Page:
Friday, March 18, 2016

More on Locomotives

A rendering of the Ormsby's sister engine, the Lyon. Both were built in 1869 by the Union Iron Works in San Francisco.
 February was a busy month. Every two years, the model railroaders in Kansas City who have operating layouts invite others to share in their operations. This year, over 30 operating railroads hosted about 135 attendees from the east coast to the west coast and a lot in between. Over a Friday to Sunday weekend, each guest got to operate on four layouts in the area. The S&C hosted two of these sessions and 20 visitors. It was a lot of fun and the railroad performed well but there was a lot of work getting ready for the event. This left little time for new projects. I did, however, make a start on another new engine.
The temporarily assembled engine.
Both the chassis and the boiler/cab are scratchbuilt from brass and nickel silver. The drivers are 40" in diameter. Drivers and cylinders are left over from the Porter mogul engine.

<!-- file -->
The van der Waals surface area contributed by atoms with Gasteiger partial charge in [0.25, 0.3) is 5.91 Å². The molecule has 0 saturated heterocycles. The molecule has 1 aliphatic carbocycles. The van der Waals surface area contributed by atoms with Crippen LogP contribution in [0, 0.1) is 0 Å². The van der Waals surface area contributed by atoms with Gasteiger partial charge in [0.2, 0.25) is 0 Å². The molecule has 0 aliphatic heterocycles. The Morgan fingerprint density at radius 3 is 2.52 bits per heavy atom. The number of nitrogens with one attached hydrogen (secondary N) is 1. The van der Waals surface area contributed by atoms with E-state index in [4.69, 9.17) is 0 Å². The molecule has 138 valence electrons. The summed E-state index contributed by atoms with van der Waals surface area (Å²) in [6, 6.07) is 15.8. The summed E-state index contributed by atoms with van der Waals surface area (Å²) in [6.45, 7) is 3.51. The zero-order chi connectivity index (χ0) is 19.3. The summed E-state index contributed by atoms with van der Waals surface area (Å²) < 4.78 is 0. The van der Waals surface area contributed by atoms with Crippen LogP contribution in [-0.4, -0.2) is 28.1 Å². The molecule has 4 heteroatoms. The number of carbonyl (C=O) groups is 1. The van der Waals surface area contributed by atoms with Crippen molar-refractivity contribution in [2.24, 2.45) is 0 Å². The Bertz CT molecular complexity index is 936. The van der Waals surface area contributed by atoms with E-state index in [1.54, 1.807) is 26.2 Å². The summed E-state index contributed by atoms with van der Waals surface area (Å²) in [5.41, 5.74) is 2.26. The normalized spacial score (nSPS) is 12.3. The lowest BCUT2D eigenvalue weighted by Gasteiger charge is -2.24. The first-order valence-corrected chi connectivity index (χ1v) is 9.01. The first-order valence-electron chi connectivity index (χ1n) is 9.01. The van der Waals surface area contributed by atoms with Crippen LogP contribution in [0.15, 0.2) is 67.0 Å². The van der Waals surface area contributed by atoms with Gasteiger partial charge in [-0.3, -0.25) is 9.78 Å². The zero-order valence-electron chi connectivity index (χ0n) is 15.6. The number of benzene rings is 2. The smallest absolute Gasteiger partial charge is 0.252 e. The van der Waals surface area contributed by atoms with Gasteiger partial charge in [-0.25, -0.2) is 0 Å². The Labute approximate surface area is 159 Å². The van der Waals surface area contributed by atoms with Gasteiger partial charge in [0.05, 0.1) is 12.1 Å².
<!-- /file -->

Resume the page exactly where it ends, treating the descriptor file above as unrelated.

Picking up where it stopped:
This new locomotive will be a model of the Virginia & Truckee's No. 2, the Ormsby. It was built in 1869 in the same order as the Storey ( but it was a little smaller. While I am modifying a Porter mogul for the Storey, the Ormsby is scratchbuilt. To date, I have completed the frame and siderods and formed the cab and boiler. All of the construction is based on the builder's erection drawing found at the California State Railroad Museum.
These plates mount between the fenders of the engine.
 To make the cab, headlight bracket and builder's plate, I tried etching brass with varying results. The headlight bracket and builder's plate turned out all right but the thicker material I wanted for the cab would not produce the results I wanted without a lot of fiddling. I need to try some better techniques for thicker etchings.
     Some of the parts on the engine such as the drivers, cylinders and tender are left over from the Storey project while the pilot is from a PFM Reno.

Headlight brackets still need to be bent to shape.
Obviously, more work is needed to finish the engine and it goes slowly but both engines should be ready for paint before too awfully long (I hope).

1 comment:

  1. Looking forward to following your progress on this project!